World Wrestling Federation

This entry was posted by on Monday, 16 February, 2009 at

In 1980, Vincent K. McMahon founded Titan Sports, funds Inc. and in 1982 purchased Capitol Sports from the company his father, Vincent J. McMahon. Since the age of 12, Vince was involved in the wrestling business until his father decided to retire. The old McMahon had already established the northeastern territory as one of the strongest and most recognized members of the NWA by recognizing that professional wrestling was more entertaining sport. Against the wishes of his father, McMahon began an expansion process that fundamentally changed to sport, and that would put the WWF – and his own life – in jeopardy.
Leaving the NWA for a second time if that was not a big step, the AWA had, long time, no longer an official member of the NWA, and a decade before the WWWF had been re-unite the NWA . But in any of the separate member had tried to destroy the system of land from the National Wrestling Alliance, which had been the basis of the industry.
Logo of the WWE / WWF from 1980 to 1992.
Other developers were enraged when McMahon began to organize events in WWF television stations around the United States, in areas outside the traditional territory of the WWF (the northeast). McMahon also began selling videotapes of WWF events outside the Northeast through his Coliseum Video distribution company. Actually broke the law “inedita” Ernst of regionalism investments around which the industry was based. To make matters worse, McMahon used the income generated by advertising, television treatment, and tape sales to steal talent to rival developers. The wrestling promoters around the nation were now in direct competition with the WWF.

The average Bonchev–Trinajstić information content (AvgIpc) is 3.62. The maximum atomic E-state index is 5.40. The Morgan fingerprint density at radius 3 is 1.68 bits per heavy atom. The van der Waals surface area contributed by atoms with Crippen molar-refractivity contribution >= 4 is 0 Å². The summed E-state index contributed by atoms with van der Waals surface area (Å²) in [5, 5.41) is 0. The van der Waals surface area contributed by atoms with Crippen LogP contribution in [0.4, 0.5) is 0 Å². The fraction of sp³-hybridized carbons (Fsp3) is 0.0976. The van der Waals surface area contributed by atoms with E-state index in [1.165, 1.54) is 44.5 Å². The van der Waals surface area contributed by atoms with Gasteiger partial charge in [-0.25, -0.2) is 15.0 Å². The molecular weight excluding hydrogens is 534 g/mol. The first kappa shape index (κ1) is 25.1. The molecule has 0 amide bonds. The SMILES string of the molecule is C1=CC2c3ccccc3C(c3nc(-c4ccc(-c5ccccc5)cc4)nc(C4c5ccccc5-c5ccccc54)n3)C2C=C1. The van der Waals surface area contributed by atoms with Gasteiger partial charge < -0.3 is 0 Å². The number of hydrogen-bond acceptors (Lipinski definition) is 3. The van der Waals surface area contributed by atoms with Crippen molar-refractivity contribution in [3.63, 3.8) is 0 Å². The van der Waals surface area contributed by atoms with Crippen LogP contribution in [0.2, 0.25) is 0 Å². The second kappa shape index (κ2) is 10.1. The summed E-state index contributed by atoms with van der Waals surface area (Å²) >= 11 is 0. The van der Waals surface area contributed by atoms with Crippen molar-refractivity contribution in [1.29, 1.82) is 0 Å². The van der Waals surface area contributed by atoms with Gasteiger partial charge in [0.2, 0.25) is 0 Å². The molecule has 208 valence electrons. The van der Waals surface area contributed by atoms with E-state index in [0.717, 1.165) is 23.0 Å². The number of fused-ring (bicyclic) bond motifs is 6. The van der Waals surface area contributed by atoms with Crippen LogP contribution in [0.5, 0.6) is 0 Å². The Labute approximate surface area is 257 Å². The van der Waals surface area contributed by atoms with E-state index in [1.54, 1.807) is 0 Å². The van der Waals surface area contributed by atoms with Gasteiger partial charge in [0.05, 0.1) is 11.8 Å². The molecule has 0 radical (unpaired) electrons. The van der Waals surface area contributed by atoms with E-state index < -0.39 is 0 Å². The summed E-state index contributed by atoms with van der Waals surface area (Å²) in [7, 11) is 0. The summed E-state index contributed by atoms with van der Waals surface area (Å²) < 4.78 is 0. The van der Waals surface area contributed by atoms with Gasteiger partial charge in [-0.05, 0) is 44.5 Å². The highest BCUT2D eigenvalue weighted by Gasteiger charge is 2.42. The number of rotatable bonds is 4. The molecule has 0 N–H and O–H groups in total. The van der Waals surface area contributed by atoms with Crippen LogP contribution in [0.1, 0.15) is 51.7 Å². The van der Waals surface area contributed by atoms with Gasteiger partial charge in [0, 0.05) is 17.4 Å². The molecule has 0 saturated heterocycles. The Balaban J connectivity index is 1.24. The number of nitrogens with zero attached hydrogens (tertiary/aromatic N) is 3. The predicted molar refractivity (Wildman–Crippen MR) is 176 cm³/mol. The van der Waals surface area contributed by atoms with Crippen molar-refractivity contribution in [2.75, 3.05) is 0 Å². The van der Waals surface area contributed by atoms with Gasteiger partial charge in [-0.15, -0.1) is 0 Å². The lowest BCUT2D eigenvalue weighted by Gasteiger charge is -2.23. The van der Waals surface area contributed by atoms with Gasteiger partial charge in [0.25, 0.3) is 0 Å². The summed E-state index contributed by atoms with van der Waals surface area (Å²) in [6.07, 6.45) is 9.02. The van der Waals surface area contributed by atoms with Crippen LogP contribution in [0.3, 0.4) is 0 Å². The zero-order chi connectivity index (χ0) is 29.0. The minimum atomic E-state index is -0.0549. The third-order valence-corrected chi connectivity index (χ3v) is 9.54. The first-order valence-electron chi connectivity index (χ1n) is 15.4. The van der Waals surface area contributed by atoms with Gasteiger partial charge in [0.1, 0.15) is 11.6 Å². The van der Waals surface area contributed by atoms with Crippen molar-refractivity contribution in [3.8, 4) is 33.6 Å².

According to several reports, Vincent father warned his son that if he continued with his actions end up dead. However, despite this warning, the young McMahon had a greater ambition: the WWF would move around the nation. However, such action requires a Asset Management large amount of capital investment, one that could put the WWF on the sidelines of a financial collapse.
The future of not only funds experiment of Vincent K. McMahon, but the WWF, the NWA, and the industry would be completely determined by the success or failure of the new concept of sports entertainment McMahon, Wrestlemania. Wrestlemania event was a pay-per-view (Pay-Pew-view) that Vincent K. McMahon marketing as the Super Bowl of professional wrestling.
The concept of a wrestling super billboard was not new in America, the NWA Starrcade done for several years prior to WrestleMania, and even the old Vincent K. McMahon had marketed large billboards at Shea Stadium in New York closed-circuit broadcast in several places. However, McMahon wanted to take the WWF to the main channels, impacting the Asset Management general public that it was not regular fans of wrestling. He earned the interest of the mainstream media by inviting celebrities such as Mr. T and Cyndi Lauper to participate in the event. MTV, in particular, had a lot of coverage and schedule of the WWF at this time, in what was called the Rock ‘n’ Wrestling Connection (Connection rock and wrestling).

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